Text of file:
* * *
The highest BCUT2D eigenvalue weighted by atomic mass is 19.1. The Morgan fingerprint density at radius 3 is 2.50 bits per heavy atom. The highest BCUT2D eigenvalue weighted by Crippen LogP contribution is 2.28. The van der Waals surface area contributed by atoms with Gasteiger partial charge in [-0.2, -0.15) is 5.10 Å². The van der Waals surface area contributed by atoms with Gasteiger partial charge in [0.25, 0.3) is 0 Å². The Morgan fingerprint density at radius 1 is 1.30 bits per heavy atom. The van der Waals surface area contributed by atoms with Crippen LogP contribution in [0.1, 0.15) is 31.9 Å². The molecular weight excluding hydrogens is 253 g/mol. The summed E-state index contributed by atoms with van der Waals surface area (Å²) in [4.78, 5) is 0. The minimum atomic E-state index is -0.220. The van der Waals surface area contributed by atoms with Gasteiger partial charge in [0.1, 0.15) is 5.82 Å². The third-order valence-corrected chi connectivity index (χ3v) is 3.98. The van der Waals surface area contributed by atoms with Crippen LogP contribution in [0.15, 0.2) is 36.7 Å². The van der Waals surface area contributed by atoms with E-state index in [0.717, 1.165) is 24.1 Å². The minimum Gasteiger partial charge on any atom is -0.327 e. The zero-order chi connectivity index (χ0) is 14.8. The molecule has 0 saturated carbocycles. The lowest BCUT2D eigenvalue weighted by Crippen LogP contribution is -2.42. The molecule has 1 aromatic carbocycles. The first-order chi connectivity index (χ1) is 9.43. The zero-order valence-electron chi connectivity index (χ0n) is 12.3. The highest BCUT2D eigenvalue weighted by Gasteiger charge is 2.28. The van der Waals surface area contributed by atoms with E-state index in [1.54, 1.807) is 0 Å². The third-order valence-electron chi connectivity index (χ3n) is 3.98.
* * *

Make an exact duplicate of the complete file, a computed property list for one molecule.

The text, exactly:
The highest BCUT2D eigenvalue weighted by atomic mass is 19.1. The Morgan fingerprint density at radius 3 is 2.50 bits per heavy atom. The highest BCUT2D eigenvalue weighted by Crippen LogP contribution is 2.28. The van der Waals surface area contributed by atoms with Gasteiger partial charge in [-0.2, -0.15) is 5.10 Å². The van der Waals surface area contributed by atoms with Gasteiger partial charge in [0.25, 0.3) is 0 Å². The Morgan fingerprint density at radius 1 is 1.30 bits per heavy atom. The van der Waals surface area contributed by atoms with Crippen LogP contribution in [0.1, 0.15) is 31.9 Å². The molecular weight excluding hydrogens is 253 g/mol. The summed E-state index contributed by atoms with van der Waals surface area (Å²) in [4.78, 5) is 0. The minimum atomic E-state index is -0.220. The van der Waals surface area contributed by atoms with Gasteiger partial charge in [0.1, 0.15) is 5.82 Å². The third-order valence-corrected chi connectivity index (χ3v) is 3.98. The van der Waals surface area contributed by atoms with Crippen LogP contribution in [0.15, 0.2) is 36.7 Å². The van der Waals surface area contributed by atoms with E-state index in [0.717, 1.165) is 24.1 Å². The minimum Gasteiger partial charge on any atom is -0.327 e. The zero-order chi connectivity index (χ0) is 14.8. The molecule has 0 saturated carbocycles. The lowest BCUT2D eigenvalue weighted by Crippen LogP contribution is -2.42. The molecule has 1 aromatic carbocycles. The first-order chi connectivity index (χ1) is 9.43. The zero-order valence-electron chi connectivity index (χ0n) is 12.3. The highest BCUT2D eigenvalue weighted by Gasteiger charge is 2.28. The van der Waals surface area contributed by atoms with E-state index in [1.54, 1.807) is 0 Å². The third-order valence-electron chi connectivity index (χ3n) is 3.98.